This report examines EIMA; the claims ComEd made to pass it and makes to defend it; its impact on ComEd and Exelon; on its regulator, the Illinois Commerce Commission; and on ComEd customers and the public interest.

In the language of ComEd, EIMA imposed “obligations'' on the utility: $2.6 billion in specified reliability and smart grid investments. In return, EIMA gave the company generous “assurances:” faster and more certain, i.e. guaranteed, revenue and profit with less regulatory oversight through so-called “formula” rate-setting.

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ComEd presented these obligations and assurances as a tightly bound, balanced give and take; the company said it “simply can’t make investment without the stability and predictability embodied in the regulatory reform section of the bill.” But the two have little to do with one another. EIMA and its formula built ComEd and Exelon a profit machine entirely out of proportion to the law’s specified investments.

Formula rate setting provided such an advantage over the traditional process that ComEd easily handled its specified investments, deploying smart meters at almost twice the speed as planned, while also increasing profits. This alone demonstrates that EIMA’s assurances were overkill.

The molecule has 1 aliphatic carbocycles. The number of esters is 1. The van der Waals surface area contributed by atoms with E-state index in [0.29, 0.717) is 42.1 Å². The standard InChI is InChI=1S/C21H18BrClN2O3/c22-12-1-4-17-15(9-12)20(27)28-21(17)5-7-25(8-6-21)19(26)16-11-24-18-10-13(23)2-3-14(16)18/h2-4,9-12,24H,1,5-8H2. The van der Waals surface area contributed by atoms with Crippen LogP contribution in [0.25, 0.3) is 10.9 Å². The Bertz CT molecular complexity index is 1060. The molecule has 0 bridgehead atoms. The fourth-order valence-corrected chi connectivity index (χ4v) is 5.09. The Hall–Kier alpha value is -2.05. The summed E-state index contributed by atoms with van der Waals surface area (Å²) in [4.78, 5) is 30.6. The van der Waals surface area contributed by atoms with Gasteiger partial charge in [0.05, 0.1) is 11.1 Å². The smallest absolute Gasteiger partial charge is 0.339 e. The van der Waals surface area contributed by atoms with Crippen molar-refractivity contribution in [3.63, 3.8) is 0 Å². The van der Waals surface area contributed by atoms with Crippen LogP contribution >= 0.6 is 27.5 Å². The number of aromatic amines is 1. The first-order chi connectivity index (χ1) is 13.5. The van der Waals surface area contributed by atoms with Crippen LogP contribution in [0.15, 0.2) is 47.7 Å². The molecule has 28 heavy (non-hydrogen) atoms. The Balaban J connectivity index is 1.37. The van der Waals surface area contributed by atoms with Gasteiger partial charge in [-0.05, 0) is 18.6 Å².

But further, formula ratemaking allowed ComEd to add significantly more profits than planned in EIMA; while the specified investments are all but completed, ComEd continues to enjoy formula rates and is planning to spend at even higher levels than it did during the height of its EIMA investment. Since the first formula rate case, ComEd has added more than $5.1 billion, almost twice the amount of specified investments, to its rate base, the value of its assets it will earn a profit off of for years to come.